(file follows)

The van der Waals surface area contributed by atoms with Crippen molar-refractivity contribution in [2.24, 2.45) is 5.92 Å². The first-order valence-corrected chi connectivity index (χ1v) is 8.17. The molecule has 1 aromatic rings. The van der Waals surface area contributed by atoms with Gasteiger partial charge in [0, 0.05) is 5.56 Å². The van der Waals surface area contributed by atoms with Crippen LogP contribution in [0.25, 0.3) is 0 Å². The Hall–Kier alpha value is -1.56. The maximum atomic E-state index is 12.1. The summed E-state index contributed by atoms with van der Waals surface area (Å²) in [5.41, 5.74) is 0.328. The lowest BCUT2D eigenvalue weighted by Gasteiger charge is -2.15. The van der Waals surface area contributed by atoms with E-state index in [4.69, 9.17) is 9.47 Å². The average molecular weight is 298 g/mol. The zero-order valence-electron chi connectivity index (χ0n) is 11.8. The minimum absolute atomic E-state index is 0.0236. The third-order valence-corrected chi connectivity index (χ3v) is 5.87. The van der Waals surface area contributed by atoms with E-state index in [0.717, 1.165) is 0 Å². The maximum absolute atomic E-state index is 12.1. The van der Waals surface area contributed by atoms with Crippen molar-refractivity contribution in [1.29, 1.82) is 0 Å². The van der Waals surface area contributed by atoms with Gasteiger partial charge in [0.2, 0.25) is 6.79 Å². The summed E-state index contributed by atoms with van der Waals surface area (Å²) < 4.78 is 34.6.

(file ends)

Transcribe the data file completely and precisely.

The van der Waals surface area contributed by atoms with Crippen molar-refractivity contribution in [2.24, 2.45) is 5.92 Å². The first-order valence-corrected chi connectivity index (χ1v) is 8.17. The molecule has 1 aromatic rings. The van der Waals surface area contributed by atoms with Gasteiger partial charge in [0, 0.05) is 5.56 Å². The van der Waals surface area contributed by atoms with Crippen LogP contribution in [0.25, 0.3) is 0 Å². The Hall–Kier alpha value is -1.56. The maximum atomic E-state index is 12.1. The summed E-state index contributed by atoms with van der Waals surface area (Å²) in [5.41, 5.74) is 0.328. The lowest BCUT2D eigenvalue weighted by Gasteiger charge is -2.15. The van der Waals surface area contributed by atoms with E-state index in [4.69, 9.17) is 9.47 Å². The average molecular weight is 298 g/mol. The zero-order valence-electron chi connectivity index (χ0n) is 11.8. The minimum absolute atomic E-state index is 0.0236. The third-order valence-corrected chi connectivity index (χ3v) is 5.87. The van der Waals surface area contributed by atoms with E-state index in [0.717, 1.165) is 0 Å². The maximum absolute atomic E-state index is 12.1. The van der Waals surface area contributed by atoms with Crippen molar-refractivity contribution in [1.29, 1.82) is 0 Å². The van der Waals surface area contributed by atoms with Gasteiger partial charge in [0.2, 0.25) is 6.79 Å². The summed E-state index contributed by atoms with van der Waals surface area (Å²) < 4.78 is 34.6.